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EU Parliament Agriculture Committee backs cage ban - NPA reaction

24th May 2021 / By Alistair Driver

MEPs have called for the European Commission to introduce new legislation paving the way for a ban on the use of cages in EU farming. 

Farrowing crate 3In its response on Friday to the ‘End the Cage Age’ European Citizens’ Initiative (ECI), the EU Parliament’s Agriculture Committee called on the Commission to propose a revision of existing EU rules on the protection of animals kept for farming purposes.

These changes would phase out the use of cages, including farrowing crates and insemination stalls, after ‘an appropriate transition period and a solid, scientific impact assessment, possibly by 2027′ – although the timing of any ban is certain to hotly debated, with EU farming representatives calling for a much longer transition period in the event of a ban.

The draft resolution was approved in the Agriculture Committee by 39 votes in favour to four against, with three abstentions, and will now have to be scrutinised by the Parliament as a whole, probably during the June 7-10 plenary session.

The MEPs said alternatives to cage farming exist and are being successfully implemented in a number of member states. These alternative systems should be further improved and encouraged at national level, but EU legislation is needed to ensure a level-playing field for farmers across the union, they added.

They have stressed that the ‘gradual end of caged farming’ should be based on a species-by-species approach that would take into account the characteristics of different animals and ensure that they all have housing systems that suit their specific needs.

As well as ensuring sufficient time to make the transition, the MEPs insist ‘proper support’, including adequate advisory and training services, incentives and financial programmes for farmers and livestock breeders must be agreed before making any legislative changes.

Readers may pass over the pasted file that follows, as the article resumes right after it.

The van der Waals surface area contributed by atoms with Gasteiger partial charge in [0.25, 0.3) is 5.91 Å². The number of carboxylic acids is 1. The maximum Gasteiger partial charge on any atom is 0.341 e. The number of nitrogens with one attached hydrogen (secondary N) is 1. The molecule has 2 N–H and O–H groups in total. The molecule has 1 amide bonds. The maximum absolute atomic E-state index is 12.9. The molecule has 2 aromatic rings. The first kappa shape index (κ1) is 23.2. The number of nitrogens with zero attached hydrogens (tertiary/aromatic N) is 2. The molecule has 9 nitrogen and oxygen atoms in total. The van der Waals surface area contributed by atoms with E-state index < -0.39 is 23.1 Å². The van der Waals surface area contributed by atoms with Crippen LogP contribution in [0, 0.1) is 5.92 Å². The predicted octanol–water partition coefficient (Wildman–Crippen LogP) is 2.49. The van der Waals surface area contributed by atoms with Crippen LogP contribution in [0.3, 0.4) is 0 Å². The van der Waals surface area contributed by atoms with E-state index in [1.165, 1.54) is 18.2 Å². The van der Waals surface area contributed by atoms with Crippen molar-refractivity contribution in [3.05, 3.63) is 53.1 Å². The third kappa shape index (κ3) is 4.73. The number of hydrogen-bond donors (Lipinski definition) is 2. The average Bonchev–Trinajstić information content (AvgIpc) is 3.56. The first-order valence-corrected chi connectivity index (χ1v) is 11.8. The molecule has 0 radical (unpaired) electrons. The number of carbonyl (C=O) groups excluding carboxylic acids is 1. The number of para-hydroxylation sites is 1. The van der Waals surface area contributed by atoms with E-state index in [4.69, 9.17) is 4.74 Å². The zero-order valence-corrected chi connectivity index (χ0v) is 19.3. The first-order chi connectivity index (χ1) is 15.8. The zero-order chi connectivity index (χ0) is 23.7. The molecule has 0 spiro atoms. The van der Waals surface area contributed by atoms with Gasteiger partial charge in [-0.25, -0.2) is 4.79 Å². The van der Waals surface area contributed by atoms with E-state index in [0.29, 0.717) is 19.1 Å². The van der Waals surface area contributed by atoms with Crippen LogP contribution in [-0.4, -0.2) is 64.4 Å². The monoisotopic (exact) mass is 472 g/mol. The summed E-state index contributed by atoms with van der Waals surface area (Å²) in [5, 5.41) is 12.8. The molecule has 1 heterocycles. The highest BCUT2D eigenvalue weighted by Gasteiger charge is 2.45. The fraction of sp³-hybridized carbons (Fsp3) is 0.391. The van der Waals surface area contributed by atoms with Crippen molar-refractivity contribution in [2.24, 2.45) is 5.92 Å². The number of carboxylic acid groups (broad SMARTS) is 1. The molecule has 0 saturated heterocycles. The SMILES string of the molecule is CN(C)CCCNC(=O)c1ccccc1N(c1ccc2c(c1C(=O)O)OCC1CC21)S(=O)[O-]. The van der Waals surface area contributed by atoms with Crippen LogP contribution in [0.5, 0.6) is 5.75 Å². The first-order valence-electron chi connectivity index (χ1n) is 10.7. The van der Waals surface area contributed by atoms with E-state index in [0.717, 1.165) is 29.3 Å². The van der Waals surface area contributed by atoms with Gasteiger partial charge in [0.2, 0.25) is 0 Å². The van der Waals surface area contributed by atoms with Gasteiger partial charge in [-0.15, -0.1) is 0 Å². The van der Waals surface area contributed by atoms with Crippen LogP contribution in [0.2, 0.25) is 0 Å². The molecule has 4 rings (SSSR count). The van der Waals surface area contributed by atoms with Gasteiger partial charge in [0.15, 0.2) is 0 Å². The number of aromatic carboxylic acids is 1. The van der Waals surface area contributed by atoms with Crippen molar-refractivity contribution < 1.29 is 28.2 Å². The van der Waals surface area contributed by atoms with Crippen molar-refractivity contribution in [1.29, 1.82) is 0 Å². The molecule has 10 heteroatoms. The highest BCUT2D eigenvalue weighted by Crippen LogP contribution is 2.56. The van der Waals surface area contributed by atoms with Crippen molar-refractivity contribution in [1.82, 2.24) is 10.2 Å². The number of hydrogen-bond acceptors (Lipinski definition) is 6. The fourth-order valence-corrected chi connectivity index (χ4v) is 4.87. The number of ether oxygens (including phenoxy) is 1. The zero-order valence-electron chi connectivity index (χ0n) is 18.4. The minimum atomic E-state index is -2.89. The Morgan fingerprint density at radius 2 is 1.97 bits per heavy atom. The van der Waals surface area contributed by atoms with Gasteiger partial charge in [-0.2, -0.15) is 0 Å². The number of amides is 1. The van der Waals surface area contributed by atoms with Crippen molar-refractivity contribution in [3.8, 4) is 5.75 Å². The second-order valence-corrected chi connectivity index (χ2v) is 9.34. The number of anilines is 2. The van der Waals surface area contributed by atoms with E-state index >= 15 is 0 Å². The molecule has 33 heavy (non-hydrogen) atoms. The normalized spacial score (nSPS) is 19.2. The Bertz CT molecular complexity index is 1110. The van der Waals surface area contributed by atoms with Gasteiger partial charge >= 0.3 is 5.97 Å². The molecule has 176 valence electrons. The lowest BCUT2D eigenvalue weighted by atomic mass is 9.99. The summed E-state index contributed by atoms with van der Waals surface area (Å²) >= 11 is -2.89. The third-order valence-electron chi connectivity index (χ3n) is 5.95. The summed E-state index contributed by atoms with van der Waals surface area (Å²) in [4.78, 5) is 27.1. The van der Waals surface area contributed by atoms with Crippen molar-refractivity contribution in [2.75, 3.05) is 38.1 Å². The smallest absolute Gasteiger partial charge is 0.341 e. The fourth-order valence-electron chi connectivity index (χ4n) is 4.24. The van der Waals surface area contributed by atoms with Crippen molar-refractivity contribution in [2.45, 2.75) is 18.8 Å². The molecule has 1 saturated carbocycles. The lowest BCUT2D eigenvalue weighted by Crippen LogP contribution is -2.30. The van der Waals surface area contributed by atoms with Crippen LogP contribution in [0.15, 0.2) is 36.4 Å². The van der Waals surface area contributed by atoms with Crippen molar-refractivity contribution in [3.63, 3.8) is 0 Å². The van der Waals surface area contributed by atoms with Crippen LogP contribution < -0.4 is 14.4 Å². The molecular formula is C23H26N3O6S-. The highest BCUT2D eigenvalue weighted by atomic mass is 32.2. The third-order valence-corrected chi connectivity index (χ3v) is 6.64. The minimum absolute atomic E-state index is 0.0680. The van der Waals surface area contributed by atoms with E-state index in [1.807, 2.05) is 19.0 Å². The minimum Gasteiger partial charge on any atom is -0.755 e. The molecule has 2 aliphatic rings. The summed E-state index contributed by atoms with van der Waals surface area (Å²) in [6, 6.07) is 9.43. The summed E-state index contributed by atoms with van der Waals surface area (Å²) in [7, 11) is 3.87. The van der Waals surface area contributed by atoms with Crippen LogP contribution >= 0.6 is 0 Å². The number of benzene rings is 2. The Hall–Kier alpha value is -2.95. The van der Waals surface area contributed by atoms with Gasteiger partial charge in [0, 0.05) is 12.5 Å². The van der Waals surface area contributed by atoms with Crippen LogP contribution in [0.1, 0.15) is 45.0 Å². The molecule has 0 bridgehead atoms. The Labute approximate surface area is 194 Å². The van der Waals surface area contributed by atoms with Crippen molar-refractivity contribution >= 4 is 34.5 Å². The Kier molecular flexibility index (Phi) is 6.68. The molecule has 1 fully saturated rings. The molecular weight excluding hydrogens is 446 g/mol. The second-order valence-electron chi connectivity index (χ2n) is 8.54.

The MEPs also called for strict measures to protect EU farmers from imports of cheaper products with lower animal welfare standards from non-EU countries. They want all animal products imported into the EU to be produced in full compliance with the relevant EU legislation and are insisting that existing trade deals should be re-evaluated to ensure that the same animal welfare and product quality standards are met.

Commission support

During a public hearing in the European Parliament on the End the Cage Age ECI in April, EU Agriculture Commissioner Janusz Wojciechowski indicated his intention ‘to work intensively’ to implement the goals of the campaign. He promised an ‘appropriate’ transition and support for producers to help them adapt.

The UK Government is also looking at the future of farrowing crates. Defra recently confirmed it was currently considering the case for further reforms on areas such as the use of farrowing crates, as it launched its new Animal Welfare Action Plan.

NPA reaction

NPA chief executive Zoe Davies said: “This highlights that the pressure to phase out farrowing crates is not just coming the UK. An EU-wide ban now looks inevitable, but the 2027 date, which has been proposed by welfare groups, needs to be taken with a massive pinch of salt.

“That is clearly not ‘gradual phasing’. Given our initial assessment of the sheer scale of the work required just for the UK alone, 2027 is a completely unrealistic target date, which would effectively wipe out EU pig production. We, and our EU farming colleagues at COPA, believe that in order to allow a sensible transition, we need to be looking at more like 30 years.

“As far as the UK is concerned, our position is that UK does not need a ban and that a voluntary transition would be far less destructive.

“However, if we do end up with some kind of a ban, either of new crates or new and existing ones, then we must have a sensible transition period and, as proposed at EU level, comprehensive support for producers to help manage that transition. It will also be absolutely critical that some form of temporary crating is permitted to ensure piglet survival.

“In addition, we would need measures, possibly legislative, to ensure the same standards apply to imports."